Op-ed: Sondheim on Film
As someone who began her lifelong passion for theatre at the age of 13, I was devastated by the loss of the great Stephen Sondheim. He died at a time when Company is back on Broadway, he is featured in the film Tick Tick Boom, and a brand new version of West Side Story has just come to movie theaters. It is a fitting tribute to a man that was the bridge between the classic musicals of the 1950’s, to the modern ground-breaking works of today, such as Hamilton. For those who don’t live near a major city, but would still like to enjoy the works of the Great Mr. Sondheim, there are several film adaptations of his works to enjoy.
The best received adaptation of a Sondheim musical is 1961’s West Side Story, based on the 1957 Broadway show. With a score from Leonard Bernstein, and lyrics written by a 26 year old Sondheim, this adaption is the first film that two directors had to share a Best Director Oscar- one for Robert Wise, and one for Jerome Robbins, who directed and choreographed the original Broadway show. This musical adaptation, inspired by Romeo and Juliet, won a total of ten Academy Awards, including awards for both supporting actors (George Chakiris and the divine Rita Moreno). The dancing is perfect, the score is stunning, the story is tragic. Natalie Wood wasn’t a singer, but her portrayal of the young and lovely Maria is heart-breaking. Chakiris and Moreno are the real stars here, dazzling in their dance numbers. While it still holds up today, the main issue is the use of brown-face for the majority of the actors in the film. When people today ask me why this film needed the current remake, this is the main reason why. Still, West Side Story is an incredible piece of art, and I recommend it highly. Best Musical Numbers: “America,” “Cool,” and “Tonight.”
Less known, except to some of us who took Latin in high school (which, of course, I did), is the 1966 version of A Funny Thing Happened on the Way to the Forum. Based on Sondheim’s 1962 musical, it adapts several Ancient Roman Plautine comedies. It stars several members of the original Broadway cast, including the iconic Zero Mostel, and Jack Gilford, and also stars a very young, romantic Michael Crawford. It’s the story of a slave (Mostel) who tries to help his master’s son (Crawford) marry his beloved. If he is able to get them together, he will gain his freedom. This film is extremely silly, bawdy, and sweet. Best Musical Numbers: “Comedy Tonight,” “Free,” and “Everybody Ought to Have a Maid.”
The film version of my personal favorite Sondheim musical, A Little Night Music, came out in 1977. This musical is based on the 1955 Ingmar Bergman film, Smiles of a Summer Night. It deals with liaisons between several sets of people, with several partners switching by the end. It stars several members of the original cast, such as Len Cariou, Hermione Gingold, and Laurence Guittard. The film adds Elizabeth Taylor, Diana Rigg, and Lesley-Anne Down to round out the cast. It’s definitely not my favorite adaptation of Sondheim, as it changes some of the music that I love, but still, the characters and score are truly lovely, with some of Sondheim’s best lyrics. Best Musical Numbers: “You Must Meet My Wife,” “A Weekend in the Country,” and “Send in the Clowns.”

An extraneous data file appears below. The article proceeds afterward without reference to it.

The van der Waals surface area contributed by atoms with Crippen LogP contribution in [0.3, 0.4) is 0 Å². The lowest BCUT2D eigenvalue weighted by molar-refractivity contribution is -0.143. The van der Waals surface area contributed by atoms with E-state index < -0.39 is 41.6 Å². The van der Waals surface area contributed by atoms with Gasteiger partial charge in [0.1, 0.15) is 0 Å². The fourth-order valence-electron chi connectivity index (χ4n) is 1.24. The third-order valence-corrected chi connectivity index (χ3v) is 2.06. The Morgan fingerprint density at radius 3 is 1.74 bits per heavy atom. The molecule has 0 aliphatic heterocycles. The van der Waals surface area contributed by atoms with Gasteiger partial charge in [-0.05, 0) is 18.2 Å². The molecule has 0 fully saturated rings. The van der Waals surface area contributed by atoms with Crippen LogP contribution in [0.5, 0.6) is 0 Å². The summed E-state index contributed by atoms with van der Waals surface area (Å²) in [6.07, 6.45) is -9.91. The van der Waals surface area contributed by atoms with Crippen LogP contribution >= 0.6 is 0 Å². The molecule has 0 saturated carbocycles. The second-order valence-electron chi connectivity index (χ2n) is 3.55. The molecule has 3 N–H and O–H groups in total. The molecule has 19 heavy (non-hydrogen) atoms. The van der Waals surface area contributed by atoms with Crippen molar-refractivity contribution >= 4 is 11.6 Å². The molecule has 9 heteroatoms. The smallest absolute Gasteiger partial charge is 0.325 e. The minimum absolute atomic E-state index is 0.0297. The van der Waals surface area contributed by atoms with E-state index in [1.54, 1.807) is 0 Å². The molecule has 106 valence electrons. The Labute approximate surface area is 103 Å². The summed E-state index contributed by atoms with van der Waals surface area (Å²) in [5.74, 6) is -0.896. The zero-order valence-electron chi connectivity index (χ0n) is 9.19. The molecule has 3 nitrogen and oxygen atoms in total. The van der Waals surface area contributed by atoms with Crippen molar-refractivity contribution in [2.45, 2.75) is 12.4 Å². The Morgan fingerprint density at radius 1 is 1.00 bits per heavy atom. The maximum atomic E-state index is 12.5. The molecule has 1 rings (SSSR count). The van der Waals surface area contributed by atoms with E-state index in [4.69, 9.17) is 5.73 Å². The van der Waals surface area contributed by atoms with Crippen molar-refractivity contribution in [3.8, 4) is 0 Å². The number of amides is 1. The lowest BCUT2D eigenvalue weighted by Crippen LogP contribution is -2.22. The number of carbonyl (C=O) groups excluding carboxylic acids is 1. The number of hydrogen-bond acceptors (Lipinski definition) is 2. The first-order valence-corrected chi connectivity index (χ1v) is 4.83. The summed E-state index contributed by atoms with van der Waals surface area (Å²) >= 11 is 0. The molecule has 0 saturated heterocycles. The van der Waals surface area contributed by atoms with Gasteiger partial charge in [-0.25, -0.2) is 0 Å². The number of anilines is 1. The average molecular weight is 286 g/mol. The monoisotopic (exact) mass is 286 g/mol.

Into the Woods, directed by Rob Marshall, came to the big screen in 2014. Based on the 1988 musical, Into the Woods blends together various fairy-tales while also showing the universal struggles of life. It is an adequate adaptation of a great show, with Anna Kendrick, a wonderful singer, as Cinderella, and James Corden, who has theatre experience, as the Baker. Because of the decision to change quite a bit of the story with Rapunzel, some of the real depth of the character of the Witch (played by Meryl Streep) is lost in the translation to film. If someone is looking for a way to get into Sondheim musicals, this would be a great introduction. The story is easy to follow, and one understands it on deeper levels with each viewing. Best Musical Numbers: “Into the Woods,” “Hello, Little Girl,” and “Children will Listen.”
Sweeny Todd: The Demon Barber of Fleet Street is, in my opinion, Sondheim’s masterpiece. This is the dark and tragic tale of a barber who returns to 19th century London after escaping imprisonment due to trumped up charges, to seek revenge on the men who ruined his life and family. It was appropriate that TIm Burton directed this moody period piece in 2007. The strength of this film is in the performances of Johnny Depp and Helena Bonham-Carter. They play two of the bleakest characters in theatre with both a sense of gravity, as well as a sense of humor when appropriate. The biggest flaw in this film is that they have to dilute a rich, operatic score, and rely on “talk-singing” of the actors. See the film. If you like it, please do yourself a favor and go buy the Original Broadway Cast Recording and hear the music as it actually should be. You will thank me. Best Musical Numbers: “Poor Thing,” “Joanna,” “Have a Little Priest.”
While most of the time, film adaptations of great Broadway musicals pale in comparison. Nothing can truly compare to the rich lushness of a full orchestra. However, many of the Sondheim adaptations are quite good, and are a wonderful introduction to his music. I’m looking forward to seeing the new adaptation of West Side Story and seeing how the work of this legend lives on for a new generation.